International Historian, Scholar and Educator.

Native-Newcomer Relations

I maintain a strong interest in the evolving relationships among First Nations, Inuit and Métis and the governments and peoples of Canada.  This is indeed a field which has grown dramatically in the last decade, and affords the potential for lively debate and direct policy relevance.  Given that the Aboriginal population is increasing considerably, with 47% of the roughly 1.2 million under the age of 25 years, issues within this genre will continue to have significance and impact in the future.

I am currently working on a specific project with Dr. P. Whitney Lackenbauer assessing the roles, experiences and policy evolution of the Canadian Forces in confrontations with Aboriginal people.  The main case studies are: Operation UNIQUE: Goose Bay (1989); Operation FEATHER/AKWESASNE: Akwesasne (1990); Operation SALON: Kanesatake and Kahnawake (1990); Operation CAMPUS/SCORPION-SAXON: Akwesasne, Kahnawake and Kanesatake (1994); Operations MAPLE and PANDA: Ipperwash/Stony Point (1995) and Operation WALLABY: Gustafsen Lake (1995).  Canadian Forces Domestic Operations legislations, such as Aid to the Civil Power, will also be investigated, as will other occurrences such as Burnt Church, Caledonia/Six Nations and Tyendinaga.  We have accumulated many boxes of material through Access to Information, and we hope to complete a book on the subject by early 2011.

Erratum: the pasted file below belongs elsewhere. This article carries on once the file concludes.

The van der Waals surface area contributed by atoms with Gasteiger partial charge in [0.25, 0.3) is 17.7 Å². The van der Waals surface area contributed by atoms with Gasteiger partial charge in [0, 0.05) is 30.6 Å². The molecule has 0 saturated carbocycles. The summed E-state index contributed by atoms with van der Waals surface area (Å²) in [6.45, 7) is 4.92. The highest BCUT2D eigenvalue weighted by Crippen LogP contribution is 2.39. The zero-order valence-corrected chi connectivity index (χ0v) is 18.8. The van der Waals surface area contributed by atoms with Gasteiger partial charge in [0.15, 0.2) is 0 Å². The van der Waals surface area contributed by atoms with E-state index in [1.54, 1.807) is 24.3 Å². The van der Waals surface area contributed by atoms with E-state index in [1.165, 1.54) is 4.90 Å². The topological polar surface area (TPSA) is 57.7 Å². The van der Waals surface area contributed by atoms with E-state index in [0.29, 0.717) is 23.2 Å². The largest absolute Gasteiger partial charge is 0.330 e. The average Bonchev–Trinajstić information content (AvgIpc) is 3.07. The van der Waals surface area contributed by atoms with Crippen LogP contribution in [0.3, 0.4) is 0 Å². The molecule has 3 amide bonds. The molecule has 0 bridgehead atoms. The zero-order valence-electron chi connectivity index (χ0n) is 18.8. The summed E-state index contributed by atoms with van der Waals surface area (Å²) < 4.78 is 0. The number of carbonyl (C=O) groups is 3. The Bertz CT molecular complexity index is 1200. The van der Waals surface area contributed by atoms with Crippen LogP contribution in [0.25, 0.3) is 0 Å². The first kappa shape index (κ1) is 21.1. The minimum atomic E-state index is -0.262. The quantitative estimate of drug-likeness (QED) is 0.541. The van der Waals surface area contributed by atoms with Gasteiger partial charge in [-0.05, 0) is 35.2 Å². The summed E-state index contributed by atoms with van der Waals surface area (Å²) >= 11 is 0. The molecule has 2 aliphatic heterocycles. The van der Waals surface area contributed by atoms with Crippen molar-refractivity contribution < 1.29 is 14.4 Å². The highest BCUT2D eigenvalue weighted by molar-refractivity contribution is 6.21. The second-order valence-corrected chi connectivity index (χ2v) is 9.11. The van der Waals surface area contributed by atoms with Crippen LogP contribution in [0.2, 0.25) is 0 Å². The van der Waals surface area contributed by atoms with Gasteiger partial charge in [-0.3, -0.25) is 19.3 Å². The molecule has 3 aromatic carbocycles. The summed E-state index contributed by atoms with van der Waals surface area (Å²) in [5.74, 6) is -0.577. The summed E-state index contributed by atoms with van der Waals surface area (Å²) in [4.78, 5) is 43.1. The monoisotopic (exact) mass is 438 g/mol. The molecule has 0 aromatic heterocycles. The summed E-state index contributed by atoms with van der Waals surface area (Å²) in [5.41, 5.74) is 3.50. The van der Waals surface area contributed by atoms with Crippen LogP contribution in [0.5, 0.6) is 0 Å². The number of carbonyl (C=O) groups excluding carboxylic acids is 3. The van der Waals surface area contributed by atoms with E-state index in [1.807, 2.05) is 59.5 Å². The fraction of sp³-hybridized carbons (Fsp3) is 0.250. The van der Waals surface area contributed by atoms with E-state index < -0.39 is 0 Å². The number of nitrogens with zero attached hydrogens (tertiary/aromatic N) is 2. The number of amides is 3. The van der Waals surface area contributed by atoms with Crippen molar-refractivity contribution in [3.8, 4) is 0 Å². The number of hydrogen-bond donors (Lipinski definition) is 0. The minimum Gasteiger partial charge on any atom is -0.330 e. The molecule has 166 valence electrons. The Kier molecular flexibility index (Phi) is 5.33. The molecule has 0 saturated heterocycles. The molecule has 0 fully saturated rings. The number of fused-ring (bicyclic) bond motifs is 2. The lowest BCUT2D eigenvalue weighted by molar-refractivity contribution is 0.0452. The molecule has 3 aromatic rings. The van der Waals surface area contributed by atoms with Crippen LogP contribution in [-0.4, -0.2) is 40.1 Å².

I am also writing two chapters, “Your Home on Native Land?: Conflict and Controversy at Caledonia and the Six Nations of the Grand River” and “The Domino Effect: Akwesasne and the Mohawk Warriors” for an edited volume by Yale D. Belanger and P. Whitney Lackenbauer entitled Blockades or Breakthroughs?: Aboriginal Peoples Confront the Canadian State, 1970-2010.  This manuscript will be submitted to a leading university press by the end of 2010.

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